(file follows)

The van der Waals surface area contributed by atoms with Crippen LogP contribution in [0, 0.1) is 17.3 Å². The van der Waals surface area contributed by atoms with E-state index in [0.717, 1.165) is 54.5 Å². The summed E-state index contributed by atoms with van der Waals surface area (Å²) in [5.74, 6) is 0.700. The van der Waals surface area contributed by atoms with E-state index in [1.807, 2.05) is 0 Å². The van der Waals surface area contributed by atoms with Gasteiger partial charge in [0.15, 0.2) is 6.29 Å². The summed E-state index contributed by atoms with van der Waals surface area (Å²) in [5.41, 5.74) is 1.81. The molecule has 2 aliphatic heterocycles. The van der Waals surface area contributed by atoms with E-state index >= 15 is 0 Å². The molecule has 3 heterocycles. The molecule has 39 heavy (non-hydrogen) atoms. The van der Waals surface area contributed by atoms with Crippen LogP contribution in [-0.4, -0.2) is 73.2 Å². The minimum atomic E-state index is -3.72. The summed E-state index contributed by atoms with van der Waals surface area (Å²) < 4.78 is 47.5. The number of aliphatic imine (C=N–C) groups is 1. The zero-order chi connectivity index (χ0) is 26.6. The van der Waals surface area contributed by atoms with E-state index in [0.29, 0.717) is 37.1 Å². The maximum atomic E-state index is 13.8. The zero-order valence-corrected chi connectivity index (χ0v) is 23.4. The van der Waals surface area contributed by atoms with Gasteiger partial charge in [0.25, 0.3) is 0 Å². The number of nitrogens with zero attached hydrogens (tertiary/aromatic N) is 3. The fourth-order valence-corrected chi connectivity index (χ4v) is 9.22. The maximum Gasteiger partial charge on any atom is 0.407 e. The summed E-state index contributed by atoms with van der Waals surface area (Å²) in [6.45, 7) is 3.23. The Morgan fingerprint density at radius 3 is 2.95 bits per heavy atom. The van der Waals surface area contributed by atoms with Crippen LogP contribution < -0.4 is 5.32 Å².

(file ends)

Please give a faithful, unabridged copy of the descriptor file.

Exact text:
The van der Waals surface area contributed by atoms with Crippen LogP contribution in [0, 0.1) is 17.3 Å². The van der Waals surface area contributed by atoms with E-state index in [0.717, 1.165) is 54.5 Å². The summed E-state index contributed by atoms with van der Waals surface area (Å²) in [5.74, 6) is 0.700. The van der Waals surface area contributed by atoms with E-state index in [1.807, 2.05) is 0 Å². The van der Waals surface area contributed by atoms with Gasteiger partial charge in [0.15, 0.2) is 6.29 Å². The summed E-state index contributed by atoms with van der Waals surface area (Å²) in [5.41, 5.74) is 1.81. The molecule has 2 aliphatic heterocycles. The van der Waals surface area contributed by atoms with E-state index >= 15 is 0 Å². The molecule has 3 heterocycles. The molecule has 39 heavy (non-hydrogen) atoms. The van der Waals surface area contributed by atoms with Crippen LogP contribution in [-0.4, -0.2) is 73.2 Å². The minimum atomic E-state index is -3.72. The summed E-state index contributed by atoms with van der Waals surface area (Å²) < 4.78 is 47.5. The number of aliphatic imine (C=N–C) groups is 1. The zero-order chi connectivity index (χ0) is 26.6. The van der Waals surface area contributed by atoms with E-state index in [0.29, 0.717) is 37.1 Å². The maximum atomic E-state index is 13.8. The zero-order valence-corrected chi connectivity index (χ0v) is 23.4. The van der Waals surface area contributed by atoms with Gasteiger partial charge in [0.25, 0.3) is 0 Å². The number of nitrogens with zero attached hydrogens (tertiary/aromatic N) is 3. The fourth-order valence-corrected chi connectivity index (χ4v) is 9.22. The maximum Gasteiger partial charge on any atom is 0.407 e. The summed E-state index contributed by atoms with van der Waals surface area (Å²) in [6.45, 7) is 3.23. The Morgan fingerprint density at radius 3 is 2.95 bits per heavy atom. The van der Waals surface area contributed by atoms with Crippen LogP contribution < -0.4 is 5.32 Å².